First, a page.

Concrete Deterioration Statistical Analysis
Table of Contents
Concrete refers to a composite material that constitutes of aggregates in a bonded manner with the help of fluid cement that contributes to its hardening (Alexander & Mindess 2010). Despite the hardening nature of the concrete material, at times it tends to undergo deterioration due to certain factors responsible for it. Therefore, there are continuous debates concerning premature deterioration of concrete structures and relative values of concrete materials. Some believe that this problem may have its root cause from the unreliable specifications, cases of poor design details and use of poor human skills while handling works related to concrete (Alexander & Mindess 2010). However, the corrosion of steel component in concrete is the most critical reason for degradation of concrete material, especially the reinforced types, in the entire world. Currently, the economic loss that occurs due to concrete degradation is a major problem in industrialized nations. Following this instance, this paper will evaluate the causes and consequences of concrete degradation in a wider context and conduct the statistical analysis of the problem.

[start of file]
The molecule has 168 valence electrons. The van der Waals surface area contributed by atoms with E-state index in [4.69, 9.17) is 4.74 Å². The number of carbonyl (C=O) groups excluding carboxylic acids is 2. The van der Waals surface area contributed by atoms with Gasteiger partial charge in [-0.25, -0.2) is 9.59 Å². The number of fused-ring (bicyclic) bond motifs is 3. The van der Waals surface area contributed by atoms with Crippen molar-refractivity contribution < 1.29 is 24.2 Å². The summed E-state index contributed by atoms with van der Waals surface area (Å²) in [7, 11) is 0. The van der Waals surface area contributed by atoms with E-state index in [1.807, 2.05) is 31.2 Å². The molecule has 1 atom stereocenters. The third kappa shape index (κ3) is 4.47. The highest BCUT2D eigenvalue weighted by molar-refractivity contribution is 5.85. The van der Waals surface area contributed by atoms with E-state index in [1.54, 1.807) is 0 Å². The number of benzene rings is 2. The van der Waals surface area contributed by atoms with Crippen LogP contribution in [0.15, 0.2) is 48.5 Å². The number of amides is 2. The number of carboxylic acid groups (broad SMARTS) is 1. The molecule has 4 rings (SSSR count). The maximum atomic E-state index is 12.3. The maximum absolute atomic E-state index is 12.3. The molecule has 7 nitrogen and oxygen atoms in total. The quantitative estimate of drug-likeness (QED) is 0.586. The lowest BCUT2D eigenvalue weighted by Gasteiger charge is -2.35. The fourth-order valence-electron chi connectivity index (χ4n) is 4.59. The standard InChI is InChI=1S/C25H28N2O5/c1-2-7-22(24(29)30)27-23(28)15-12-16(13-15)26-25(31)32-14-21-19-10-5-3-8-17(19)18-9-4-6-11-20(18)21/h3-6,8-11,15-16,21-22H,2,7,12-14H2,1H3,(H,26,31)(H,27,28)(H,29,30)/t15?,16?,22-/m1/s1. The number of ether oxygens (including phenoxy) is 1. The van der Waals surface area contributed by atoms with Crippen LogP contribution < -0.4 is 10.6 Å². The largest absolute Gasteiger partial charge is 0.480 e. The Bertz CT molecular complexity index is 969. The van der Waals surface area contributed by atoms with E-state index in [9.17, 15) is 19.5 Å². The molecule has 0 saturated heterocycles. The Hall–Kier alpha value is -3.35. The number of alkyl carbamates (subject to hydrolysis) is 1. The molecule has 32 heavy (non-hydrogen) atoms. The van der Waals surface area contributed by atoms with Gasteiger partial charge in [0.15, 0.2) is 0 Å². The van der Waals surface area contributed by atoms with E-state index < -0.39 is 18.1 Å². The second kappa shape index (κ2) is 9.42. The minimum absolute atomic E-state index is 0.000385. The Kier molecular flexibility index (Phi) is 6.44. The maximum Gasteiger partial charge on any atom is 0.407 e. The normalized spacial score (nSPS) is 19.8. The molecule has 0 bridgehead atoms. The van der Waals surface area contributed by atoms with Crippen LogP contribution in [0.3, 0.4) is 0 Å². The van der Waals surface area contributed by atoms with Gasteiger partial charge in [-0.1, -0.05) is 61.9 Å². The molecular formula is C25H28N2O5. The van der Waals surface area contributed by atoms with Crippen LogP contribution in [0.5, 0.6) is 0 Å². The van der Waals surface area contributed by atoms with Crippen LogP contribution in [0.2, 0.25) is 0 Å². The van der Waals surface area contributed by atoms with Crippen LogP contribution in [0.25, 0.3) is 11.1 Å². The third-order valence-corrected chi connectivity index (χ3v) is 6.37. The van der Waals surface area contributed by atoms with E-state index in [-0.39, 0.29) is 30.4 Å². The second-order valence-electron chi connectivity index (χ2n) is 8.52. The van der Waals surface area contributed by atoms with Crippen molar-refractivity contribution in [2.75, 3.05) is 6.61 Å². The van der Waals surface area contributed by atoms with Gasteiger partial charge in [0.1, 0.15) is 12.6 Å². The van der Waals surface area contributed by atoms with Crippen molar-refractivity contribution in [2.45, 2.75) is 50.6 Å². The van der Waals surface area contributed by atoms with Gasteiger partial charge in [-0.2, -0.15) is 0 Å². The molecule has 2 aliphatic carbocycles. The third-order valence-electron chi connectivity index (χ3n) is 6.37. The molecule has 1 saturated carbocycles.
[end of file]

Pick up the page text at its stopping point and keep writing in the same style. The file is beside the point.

The most trending cause of concrete degradation is the corrosion of reinforcing steel and other additional metals (Alexander & Mindess 2010). As the steel undergoes corrosion, the development of rust material finds its way in the larger part of the steel component of concrete. It causes expansion process on the concrete thereby resulting in development of tensile stresses in the concrete. Due to these tensile stresses in the concrete, it begins to crack, delaminate and spall.
Since the deterioration of concrete material relies basically on the corrosion process of its reinforced steel component, it signifies that rusting is the main cause of the effect (El-Reedy 2007). Rusting occurs due to the presence of four factors, namely the metal itself, varied levels of energy, electrolyte, and the connection of a metal substance. In the reinforced concrete, the rebar may exist in various locations with varied levels of energy. Concrete serves as electrolyte while the wire ties, chain supports or the rebar itself acts as the metallic connection.
Causes of Concrete Deterioration and its Consequences
Free-thaw deterioration as one of the causes of concrete deterioration occurs due to freezing of water in the concrete resulting in its expansion. Freezing of concrete’s water content contributes to the production of pressure in the capillaries and pores within the concrete (Lamond & Pielert 2006). Where this pressure finally ends up becoming more than the tensile strength of the concrete, it finally leads to its dilation and rupture of the cavities thus resulting in the process of its cracking, scaling and crumbling.